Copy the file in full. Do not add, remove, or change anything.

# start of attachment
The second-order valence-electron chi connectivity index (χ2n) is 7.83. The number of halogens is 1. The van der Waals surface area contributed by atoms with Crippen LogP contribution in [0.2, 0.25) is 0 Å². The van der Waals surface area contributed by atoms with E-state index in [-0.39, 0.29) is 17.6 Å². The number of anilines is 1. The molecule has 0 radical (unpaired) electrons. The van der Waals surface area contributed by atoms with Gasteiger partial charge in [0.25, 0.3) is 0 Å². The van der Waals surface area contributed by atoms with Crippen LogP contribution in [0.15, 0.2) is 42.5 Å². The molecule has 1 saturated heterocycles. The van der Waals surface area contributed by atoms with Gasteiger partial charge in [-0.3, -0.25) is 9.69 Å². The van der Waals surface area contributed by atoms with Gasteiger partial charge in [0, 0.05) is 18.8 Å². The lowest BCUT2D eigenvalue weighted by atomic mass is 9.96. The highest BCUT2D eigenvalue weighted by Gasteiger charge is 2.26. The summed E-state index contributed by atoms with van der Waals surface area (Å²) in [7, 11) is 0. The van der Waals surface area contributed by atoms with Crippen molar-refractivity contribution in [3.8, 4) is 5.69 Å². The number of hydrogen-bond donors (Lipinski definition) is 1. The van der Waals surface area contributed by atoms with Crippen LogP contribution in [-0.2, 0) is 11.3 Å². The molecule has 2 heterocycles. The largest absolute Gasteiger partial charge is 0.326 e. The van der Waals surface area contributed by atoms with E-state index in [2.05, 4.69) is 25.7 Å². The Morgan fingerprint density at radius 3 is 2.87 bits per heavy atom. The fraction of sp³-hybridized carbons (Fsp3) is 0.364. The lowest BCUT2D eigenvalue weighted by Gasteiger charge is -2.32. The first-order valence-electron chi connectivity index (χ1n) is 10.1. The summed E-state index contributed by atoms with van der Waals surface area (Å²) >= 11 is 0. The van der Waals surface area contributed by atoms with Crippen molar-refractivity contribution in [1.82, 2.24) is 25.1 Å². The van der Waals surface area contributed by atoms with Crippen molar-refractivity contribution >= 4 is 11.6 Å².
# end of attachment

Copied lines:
The second-order valence-electron chi connectivity index (χ2n) is 7.83. The number of halogens is 1. The van der Waals surface area contributed by atoms with Crippen LogP contribution in [0.2, 0.25) is 0 Å². The van der Waals surface area contributed by atoms with E-state index in [-0.39, 0.29) is 17.6 Å². The number of anilines is 1. The molecule has 0 radical (unpaired) electrons. The van der Waals surface area contributed by atoms with Gasteiger partial charge in [0.25, 0.3) is 0 Å². The van der Waals surface area contributed by atoms with Crippen LogP contribution in [0.15, 0.2) is 42.5 Å². The molecule has 1 saturated heterocycles. The van der Waals surface area contributed by atoms with Gasteiger partial charge in [-0.3, -0.25) is 9.69 Å². The van der Waals surface area contributed by atoms with Gasteiger partial charge in [0, 0.05) is 18.8 Å². The lowest BCUT2D eigenvalue weighted by atomic mass is 9.96. The highest BCUT2D eigenvalue weighted by Gasteiger charge is 2.26. The summed E-state index contributed by atoms with van der Waals surface area (Å²) in [7, 11) is 0. The van der Waals surface area contributed by atoms with Crippen molar-refractivity contribution in [3.8, 4) is 5.69 Å². The number of hydrogen-bond donors (Lipinski definition) is 1. The van der Waals surface area contributed by atoms with Crippen LogP contribution in [-0.2, 0) is 11.3 Å². The molecule has 2 heterocycles. The largest absolute Gasteiger partial charge is 0.326 e. The van der Waals surface area contributed by atoms with E-state index in [2.05, 4.69) is 25.7 Å². The Morgan fingerprint density at radius 3 is 2.87 bits per heavy atom. The fraction of sp³-hybridized carbons (Fsp3) is 0.364. The lowest BCUT2D eigenvalue weighted by Gasteiger charge is -2.32. The first-order valence-electron chi connectivity index (χ1n) is 10.1. The summed E-state index contributed by atoms with van der Waals surface area (Å²) >= 11 is 0. The van der Waals surface area contributed by atoms with Crippen molar-refractivity contribution in [1.82, 2.24) is 25.1 Å². The van der Waals surface area contributed by atoms with Crippen molar-refractivity contribution >= 4 is 11.6 Å².